Wellness Resources for Congregations

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Though Spirited Life has focused primarily on the health of individual pastors, we have heard some inspiring stories about wellness initiatives popping up in health fairmany UMC congregations across the state.  Some that come to mind are: blood pressure screenings after Sunday worship services, walking and running clubs, weekly centering prayer gatherings, support groups for dieters, community health fairs, and church-wide efforts to make communal meals healthier.

For pastors and congregations wanting to implement health programming or to develop a health ministry at their church, here are 3 great resources:

Partners in Health & Wholeness, an initiative of the NC Council of Churches: “provides people of faith with the tools necessary to lead healthier, more fulfilling lives” through:

Church Health Reader, an offering of the Church Health Center: “produces innovative resources on health and healing for lay leaders and clergy.” Some resources include:

 Eat Smart, Move More NC: “a statewide movement that promotes increased opportunities for healthy eating and physical activity wherever people live, learn, earn, play and pray.”  Examples include:

We hope you’ll let us know what your church is doing to promote wellness among your congregants and in your community!

-Katie Huffman

Photo by Flickr user Greater Louisville Medical Society, via CC

Doctor’s Orders: Laugh!

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We’ve all heard the phrase, “Laughter is the best medicine,” but there really is research showing that humor and laughter can improve physical and emotional health.  Here are some of the ways that laughter is good for your health:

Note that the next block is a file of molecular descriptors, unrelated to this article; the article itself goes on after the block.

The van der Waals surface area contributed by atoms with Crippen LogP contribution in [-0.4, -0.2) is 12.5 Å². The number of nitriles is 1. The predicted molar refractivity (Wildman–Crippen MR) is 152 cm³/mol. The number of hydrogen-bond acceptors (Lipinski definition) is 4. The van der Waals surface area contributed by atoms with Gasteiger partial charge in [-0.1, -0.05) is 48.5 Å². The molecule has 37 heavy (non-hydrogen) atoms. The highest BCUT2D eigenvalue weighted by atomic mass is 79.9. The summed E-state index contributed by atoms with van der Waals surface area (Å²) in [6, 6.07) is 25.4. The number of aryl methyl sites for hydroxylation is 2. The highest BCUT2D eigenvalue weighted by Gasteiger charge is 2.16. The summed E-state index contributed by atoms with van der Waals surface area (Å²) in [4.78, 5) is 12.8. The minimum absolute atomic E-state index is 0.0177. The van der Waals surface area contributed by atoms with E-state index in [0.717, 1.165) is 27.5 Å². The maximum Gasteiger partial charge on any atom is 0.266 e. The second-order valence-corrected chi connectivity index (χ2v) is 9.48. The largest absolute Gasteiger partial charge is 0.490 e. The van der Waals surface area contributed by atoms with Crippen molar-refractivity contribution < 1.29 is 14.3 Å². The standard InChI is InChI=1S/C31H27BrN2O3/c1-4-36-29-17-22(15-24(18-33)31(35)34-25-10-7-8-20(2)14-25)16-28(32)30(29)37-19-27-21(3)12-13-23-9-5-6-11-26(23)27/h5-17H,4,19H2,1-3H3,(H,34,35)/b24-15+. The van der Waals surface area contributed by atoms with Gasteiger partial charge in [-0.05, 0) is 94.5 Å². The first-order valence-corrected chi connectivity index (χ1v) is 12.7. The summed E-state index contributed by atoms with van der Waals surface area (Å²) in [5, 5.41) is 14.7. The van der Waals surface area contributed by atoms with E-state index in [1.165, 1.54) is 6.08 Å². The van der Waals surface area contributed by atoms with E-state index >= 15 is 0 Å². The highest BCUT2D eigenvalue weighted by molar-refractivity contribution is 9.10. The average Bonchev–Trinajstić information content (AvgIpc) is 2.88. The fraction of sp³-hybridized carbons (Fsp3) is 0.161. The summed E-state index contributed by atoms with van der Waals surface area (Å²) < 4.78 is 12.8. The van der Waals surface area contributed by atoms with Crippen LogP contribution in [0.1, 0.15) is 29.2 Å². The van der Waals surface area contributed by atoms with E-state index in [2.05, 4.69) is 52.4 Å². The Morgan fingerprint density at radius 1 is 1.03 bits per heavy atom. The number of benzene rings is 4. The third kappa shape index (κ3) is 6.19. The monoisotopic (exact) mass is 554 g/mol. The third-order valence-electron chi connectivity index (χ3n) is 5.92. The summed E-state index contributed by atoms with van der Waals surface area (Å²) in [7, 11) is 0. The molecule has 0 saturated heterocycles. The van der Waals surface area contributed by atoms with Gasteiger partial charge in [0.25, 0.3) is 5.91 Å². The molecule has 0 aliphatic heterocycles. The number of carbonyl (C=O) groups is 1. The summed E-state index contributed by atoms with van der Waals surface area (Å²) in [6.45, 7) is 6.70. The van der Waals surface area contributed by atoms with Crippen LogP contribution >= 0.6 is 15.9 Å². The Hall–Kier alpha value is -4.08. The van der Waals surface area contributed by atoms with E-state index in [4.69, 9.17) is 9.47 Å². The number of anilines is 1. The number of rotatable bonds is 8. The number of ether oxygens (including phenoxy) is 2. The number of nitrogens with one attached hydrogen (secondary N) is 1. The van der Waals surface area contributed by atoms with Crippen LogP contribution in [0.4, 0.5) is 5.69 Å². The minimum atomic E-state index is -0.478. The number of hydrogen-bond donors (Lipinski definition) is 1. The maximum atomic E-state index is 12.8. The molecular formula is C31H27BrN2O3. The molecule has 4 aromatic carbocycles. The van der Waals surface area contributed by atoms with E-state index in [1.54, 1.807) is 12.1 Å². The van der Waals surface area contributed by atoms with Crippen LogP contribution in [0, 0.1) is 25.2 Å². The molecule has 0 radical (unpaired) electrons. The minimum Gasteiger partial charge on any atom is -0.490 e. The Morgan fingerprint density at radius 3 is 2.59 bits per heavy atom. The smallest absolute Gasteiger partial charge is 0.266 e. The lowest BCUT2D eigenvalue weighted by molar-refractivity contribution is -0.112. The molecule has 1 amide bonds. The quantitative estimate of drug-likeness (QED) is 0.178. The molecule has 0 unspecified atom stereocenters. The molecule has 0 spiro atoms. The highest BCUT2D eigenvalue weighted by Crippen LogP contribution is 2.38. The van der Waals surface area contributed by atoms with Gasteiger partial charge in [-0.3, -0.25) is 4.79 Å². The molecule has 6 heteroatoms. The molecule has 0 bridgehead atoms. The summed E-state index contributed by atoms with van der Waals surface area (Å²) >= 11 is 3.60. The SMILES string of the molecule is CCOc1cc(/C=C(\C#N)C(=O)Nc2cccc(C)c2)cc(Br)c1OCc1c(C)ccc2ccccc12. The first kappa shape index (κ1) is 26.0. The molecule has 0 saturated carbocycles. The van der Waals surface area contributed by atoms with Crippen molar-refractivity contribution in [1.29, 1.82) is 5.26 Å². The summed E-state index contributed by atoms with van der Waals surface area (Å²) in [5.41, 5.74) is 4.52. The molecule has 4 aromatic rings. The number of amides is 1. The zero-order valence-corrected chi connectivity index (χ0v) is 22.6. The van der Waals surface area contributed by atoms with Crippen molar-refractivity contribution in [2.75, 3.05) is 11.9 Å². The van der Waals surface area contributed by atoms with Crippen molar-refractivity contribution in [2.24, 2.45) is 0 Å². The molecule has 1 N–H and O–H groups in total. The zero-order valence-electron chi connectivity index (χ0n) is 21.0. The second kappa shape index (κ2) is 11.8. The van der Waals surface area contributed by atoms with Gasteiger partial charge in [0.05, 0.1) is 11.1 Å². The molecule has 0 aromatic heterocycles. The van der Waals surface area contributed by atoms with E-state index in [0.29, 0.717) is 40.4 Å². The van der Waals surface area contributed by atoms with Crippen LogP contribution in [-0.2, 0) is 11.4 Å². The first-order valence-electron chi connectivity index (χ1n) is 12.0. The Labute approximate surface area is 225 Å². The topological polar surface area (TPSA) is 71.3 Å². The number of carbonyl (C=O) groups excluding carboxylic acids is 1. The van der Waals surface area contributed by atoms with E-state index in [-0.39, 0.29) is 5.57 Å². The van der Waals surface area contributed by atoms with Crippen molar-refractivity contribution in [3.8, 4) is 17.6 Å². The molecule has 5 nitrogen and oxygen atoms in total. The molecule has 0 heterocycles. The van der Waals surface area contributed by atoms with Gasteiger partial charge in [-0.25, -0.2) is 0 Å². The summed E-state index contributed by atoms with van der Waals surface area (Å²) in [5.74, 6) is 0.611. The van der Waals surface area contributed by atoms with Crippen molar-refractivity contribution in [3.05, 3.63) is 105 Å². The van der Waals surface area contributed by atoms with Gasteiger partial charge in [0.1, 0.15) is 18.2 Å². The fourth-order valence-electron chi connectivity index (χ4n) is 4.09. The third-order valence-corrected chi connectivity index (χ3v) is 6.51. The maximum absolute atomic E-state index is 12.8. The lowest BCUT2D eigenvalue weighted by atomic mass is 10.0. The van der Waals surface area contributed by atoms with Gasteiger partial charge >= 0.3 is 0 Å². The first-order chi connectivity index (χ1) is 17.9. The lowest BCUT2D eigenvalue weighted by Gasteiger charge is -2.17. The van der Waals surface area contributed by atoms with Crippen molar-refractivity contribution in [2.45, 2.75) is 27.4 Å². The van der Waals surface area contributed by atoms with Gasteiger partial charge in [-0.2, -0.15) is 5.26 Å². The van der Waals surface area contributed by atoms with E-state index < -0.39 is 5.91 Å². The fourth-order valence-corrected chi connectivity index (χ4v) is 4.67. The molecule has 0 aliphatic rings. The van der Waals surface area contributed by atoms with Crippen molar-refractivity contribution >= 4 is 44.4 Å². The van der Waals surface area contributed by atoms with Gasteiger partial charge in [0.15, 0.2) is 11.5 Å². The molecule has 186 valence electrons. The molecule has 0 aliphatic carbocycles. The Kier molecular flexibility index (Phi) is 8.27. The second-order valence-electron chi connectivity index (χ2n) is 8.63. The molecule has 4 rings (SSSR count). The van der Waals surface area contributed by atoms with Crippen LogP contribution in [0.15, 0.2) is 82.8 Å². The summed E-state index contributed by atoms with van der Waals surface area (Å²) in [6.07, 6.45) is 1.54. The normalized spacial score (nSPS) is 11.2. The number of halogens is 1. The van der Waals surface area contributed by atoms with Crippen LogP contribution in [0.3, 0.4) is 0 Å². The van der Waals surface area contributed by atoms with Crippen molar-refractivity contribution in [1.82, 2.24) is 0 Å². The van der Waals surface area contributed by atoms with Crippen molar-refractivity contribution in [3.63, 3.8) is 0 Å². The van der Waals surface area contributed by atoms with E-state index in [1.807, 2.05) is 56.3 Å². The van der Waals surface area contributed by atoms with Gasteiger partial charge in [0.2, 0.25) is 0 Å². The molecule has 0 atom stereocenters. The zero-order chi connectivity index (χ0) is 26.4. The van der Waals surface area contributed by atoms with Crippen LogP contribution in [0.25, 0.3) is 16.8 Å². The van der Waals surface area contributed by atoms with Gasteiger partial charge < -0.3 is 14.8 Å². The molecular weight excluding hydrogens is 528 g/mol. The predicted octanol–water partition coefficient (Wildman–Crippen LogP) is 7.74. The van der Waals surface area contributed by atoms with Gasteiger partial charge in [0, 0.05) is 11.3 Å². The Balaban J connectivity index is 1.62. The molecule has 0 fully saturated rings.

• Relaxes the whole body and even leaves your muscles relaxed for up to 45 minutes (after a good, hearty laugh)
  • Strengthens the immune system
  • Triggers the release of endorphins, the feel-good hormone
  • Increases blood flow and can help protect your heart from cardiovascular disease
  • Decreases pain
  • Reduces anxiety and fear
  • Relieves stress
  • Improves mood- how can you feel anxious, angry or sad when you’re laughing?

Shared laughter is even more powerful than 1205px-Laughter_2_by_David_Shankbonelaughing alone.  It helps build strong and lasting bonds, and it can help heal resentments and disagreements as well as reduce tension in awkward moments.  Laughter also brings people together during painful and challenging situations.

Here are some tips for creating opportunities to laugh:

  • Keep a book of jokes or cartoons on your office shelf.
  • Pull up a funny movie or TV clip on YouTube.
  • Display pictures of you and your loved ones having fun.
  • Pick a screen saver and desktop background that make you smile.
  • Attend a laughter yoga class.
  • Play with a pet.
  • Do something silly with children.

How do you incorporate laughter into your day?

-Katie Huffman

Information from National Humor Month; Image by Frank Shankbone via Wikimedia Commons

Fiscal Fitness

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April is full of so many events and deadlines! Tax Day! End of the semester papers! Holy Week services! And for some pastors, late April and May also will include long overdue vacations and respite.

April is also Financial Awareness Month. Through our research with United Methodist pastors across North Carolina, we know that finances are an incredible stressor for clergy. Factors contributing to this stress include out-of-pocket moving expenses, expenses for the ordination process and the repayment of student loans, just to name a few. Whether pastors are single or married, caring for elderly parents and/or children, the call to ministry is likely to create moments where they feel emotionally AND financially depleted. It’s not just on a Hand Putting Deposit Into Piggy Bankpersonal level either; as church members move or lose jobs and church offerings dwindle, church expenses (and sometimes apportionments) typically remain the same.